How To Improve Your Playtesting!
Hey there, ‘Beach goers! It’s been a few weeks since my last article, but a lot has happened in the Pokemon TCG. Personally, I went down to Athens, Georgia to play in a Regional Championship with cards from Roaring Skies. I was excited about this event, and wanted to see what decks would do well so I could predict what the popular decks for US Nationals would be. However, shortly after Regionals concluded, Pokemon announced that Lysandre's Trump Card would no longer be legal in tournament play after June 15th. This one card change to the format has pretty large implications for US Nationals and other major tournaments after June 15th because it resets everyone’s knowledge of the metagame.
More so than most years, the choice of what deck to play at Nationals will come down to playtesting, and identification of what decks are strong. Having a proper strategy for playtesting is crucial, which is why the focus of this article is going to be how to get the most out of your playtesting. Playtesting is what every player needs to do before going into a tournament, and knowing how to do it properly will really put you ahead of other players. In the first part of the article, we will talk about the huge benefits of playtesting and why it’s absolutely necessary. After that, I will go over my Georgia Regionals finish, where I sadly underperformed. One reason I want to go over this is to highlight some of my preparation going into this event, and how hopefully you can learn from my mistakes and do better yourself at future tournaments. Then finally I’ll tell you some of the dos and don’ts of playtesting that a lot of players don’t know about.
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Importance of Playtesting
Before going into a major event, playtesting with different decks and exploring different deck options is important. Playtesting can help you choose the right deck, help you know how to play it, help you optimize it, and help you learn tricks about it. However, there are good ways and bad ways to playtest, and the way you playtest can heavily skew your results if you are not doing it right.
It is critical that when you are playtesting to make sure you are always learning something when you play. It can be very easy to start playing games without thinking about the consequences and choosing the best play, however, the less thought you put into playtesting, the less you get out of it in the end.
Choosing the Right Deck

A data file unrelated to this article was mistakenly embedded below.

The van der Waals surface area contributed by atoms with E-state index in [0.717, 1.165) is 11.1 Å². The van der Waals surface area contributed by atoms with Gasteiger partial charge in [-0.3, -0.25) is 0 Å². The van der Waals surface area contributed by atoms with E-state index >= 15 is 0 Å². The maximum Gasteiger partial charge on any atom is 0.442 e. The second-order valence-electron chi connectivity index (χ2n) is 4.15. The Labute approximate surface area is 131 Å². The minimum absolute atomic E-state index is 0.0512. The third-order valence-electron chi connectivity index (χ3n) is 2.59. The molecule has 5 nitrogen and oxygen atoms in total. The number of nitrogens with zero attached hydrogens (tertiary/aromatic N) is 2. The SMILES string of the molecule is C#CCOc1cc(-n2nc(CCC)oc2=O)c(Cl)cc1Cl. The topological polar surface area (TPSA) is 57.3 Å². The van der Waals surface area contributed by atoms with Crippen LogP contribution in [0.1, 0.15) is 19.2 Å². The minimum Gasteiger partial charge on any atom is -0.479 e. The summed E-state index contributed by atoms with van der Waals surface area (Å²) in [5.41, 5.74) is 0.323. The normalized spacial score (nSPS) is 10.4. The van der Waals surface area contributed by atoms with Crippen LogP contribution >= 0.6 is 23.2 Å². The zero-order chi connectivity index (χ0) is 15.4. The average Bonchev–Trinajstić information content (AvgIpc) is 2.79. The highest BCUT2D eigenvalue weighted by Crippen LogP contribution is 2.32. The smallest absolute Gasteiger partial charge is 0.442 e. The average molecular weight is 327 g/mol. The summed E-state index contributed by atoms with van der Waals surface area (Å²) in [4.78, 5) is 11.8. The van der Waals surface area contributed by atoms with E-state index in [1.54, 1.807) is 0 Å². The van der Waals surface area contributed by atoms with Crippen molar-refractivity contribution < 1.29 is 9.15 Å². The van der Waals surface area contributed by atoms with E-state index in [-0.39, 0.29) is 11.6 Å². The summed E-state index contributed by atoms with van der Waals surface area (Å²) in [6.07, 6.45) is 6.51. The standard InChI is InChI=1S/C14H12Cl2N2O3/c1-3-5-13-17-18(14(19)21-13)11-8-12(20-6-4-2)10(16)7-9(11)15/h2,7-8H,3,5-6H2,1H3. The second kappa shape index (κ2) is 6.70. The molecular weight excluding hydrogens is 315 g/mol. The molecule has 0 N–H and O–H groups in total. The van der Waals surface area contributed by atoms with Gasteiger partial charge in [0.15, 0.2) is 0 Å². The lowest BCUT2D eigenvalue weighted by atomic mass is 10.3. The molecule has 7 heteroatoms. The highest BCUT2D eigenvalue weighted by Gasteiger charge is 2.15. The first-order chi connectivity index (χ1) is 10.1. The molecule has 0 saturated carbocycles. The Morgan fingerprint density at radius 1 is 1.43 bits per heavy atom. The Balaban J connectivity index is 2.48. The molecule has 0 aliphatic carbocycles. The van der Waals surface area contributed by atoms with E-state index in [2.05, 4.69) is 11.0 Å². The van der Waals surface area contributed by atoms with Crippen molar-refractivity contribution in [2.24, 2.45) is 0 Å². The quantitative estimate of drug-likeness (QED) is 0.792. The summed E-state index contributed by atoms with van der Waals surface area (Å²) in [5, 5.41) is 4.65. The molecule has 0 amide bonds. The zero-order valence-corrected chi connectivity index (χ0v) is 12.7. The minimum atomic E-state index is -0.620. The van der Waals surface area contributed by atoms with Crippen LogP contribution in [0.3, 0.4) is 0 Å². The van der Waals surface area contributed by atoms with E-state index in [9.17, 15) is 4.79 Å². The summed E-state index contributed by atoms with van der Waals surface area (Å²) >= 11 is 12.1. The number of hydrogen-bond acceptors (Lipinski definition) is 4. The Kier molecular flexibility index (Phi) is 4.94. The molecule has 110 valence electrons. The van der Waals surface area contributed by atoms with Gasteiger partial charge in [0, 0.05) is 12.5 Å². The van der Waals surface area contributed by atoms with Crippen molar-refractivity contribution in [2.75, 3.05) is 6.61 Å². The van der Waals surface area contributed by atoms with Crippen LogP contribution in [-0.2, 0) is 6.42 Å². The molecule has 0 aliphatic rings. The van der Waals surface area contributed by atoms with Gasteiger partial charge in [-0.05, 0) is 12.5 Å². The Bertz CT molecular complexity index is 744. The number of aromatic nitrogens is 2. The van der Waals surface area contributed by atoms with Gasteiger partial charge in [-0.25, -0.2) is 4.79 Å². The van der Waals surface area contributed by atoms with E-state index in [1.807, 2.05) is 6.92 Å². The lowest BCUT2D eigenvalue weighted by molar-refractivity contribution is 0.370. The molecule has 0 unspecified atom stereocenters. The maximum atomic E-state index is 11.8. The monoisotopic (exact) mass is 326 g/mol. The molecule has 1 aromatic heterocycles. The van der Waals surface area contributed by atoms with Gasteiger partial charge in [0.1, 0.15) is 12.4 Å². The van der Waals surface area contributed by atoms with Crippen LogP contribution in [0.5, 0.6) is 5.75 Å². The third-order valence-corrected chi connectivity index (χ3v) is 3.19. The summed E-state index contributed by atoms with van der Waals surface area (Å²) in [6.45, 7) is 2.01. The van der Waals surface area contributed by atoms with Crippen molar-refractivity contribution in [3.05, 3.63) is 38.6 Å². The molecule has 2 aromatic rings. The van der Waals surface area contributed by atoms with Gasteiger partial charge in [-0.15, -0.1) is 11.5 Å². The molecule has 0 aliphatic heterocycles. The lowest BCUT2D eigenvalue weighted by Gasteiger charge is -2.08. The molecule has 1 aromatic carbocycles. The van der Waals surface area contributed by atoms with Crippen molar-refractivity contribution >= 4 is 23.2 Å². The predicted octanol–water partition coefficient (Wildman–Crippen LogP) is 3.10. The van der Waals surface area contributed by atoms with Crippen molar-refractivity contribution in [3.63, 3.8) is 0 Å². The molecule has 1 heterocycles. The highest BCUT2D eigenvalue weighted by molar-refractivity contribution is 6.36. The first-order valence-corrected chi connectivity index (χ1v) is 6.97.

The most important reason to playtest properly is to pick the best deck you can for an event! As much as I love theory crafting matchups, without actually playing games, some matchups, which may in theory seem difficult, prove to be simple with just a little bit of testing. Even just playing a couple best-of-threes can reveal that a matchup is much closer than expected, and helps you consider a deck you previously ruled out. It is also important to test a deck to see how consistent the deck is. Sometimes you learn that you need to compensate for hands with unplayable Evolutions with more Supporter cards, and less Trainer cards which can end up being useless, such as Trainers' Mail. At large tournaments, consistency is one of the most important things you should consider because even if you are able to predict what popular decks will be played, you can wind up playing against almost anything in a tournament.
Learning How to Play the Deck
While most players may write this off, learning how to play a deck can be extremely important for some people. A lot of popular decks rely on cards like Battle Compressor and Ultra Ball, which require you to discard potentially useful cards. Depending on a lot of different factors, and what deck you are playing or are against, your choice of which cards to discard can change a game’s outcome on your first turn. A lot of decks can have hidden subtleties to them that you may not notice without playing some games with it first. One example from my Leafeon / Raichu deck is that Pikachu with a Silver Bangle has a 50/50 shot of Knocking Out a Shaymin-EX with Quick Attack! This may seem obvious, but if you don’t mess around with your deck, you may not think about a weird play like that, that is very simple, yet could easily win you a game on turn one.
Another facet of learning how to play a deck is how to play different matchups. It may only take a few games to learn how to play a matchup properly if it’s an easy one, but it’s better to learn how to win a matchup before a tournament than during it. An unfavorable matchup may even take more practice games to learn how to play, sometimes just being able to stall out the game for a tie can end up being a viable strategy in a tournament if you are able to steal a win in one game.
Optimizing the Deck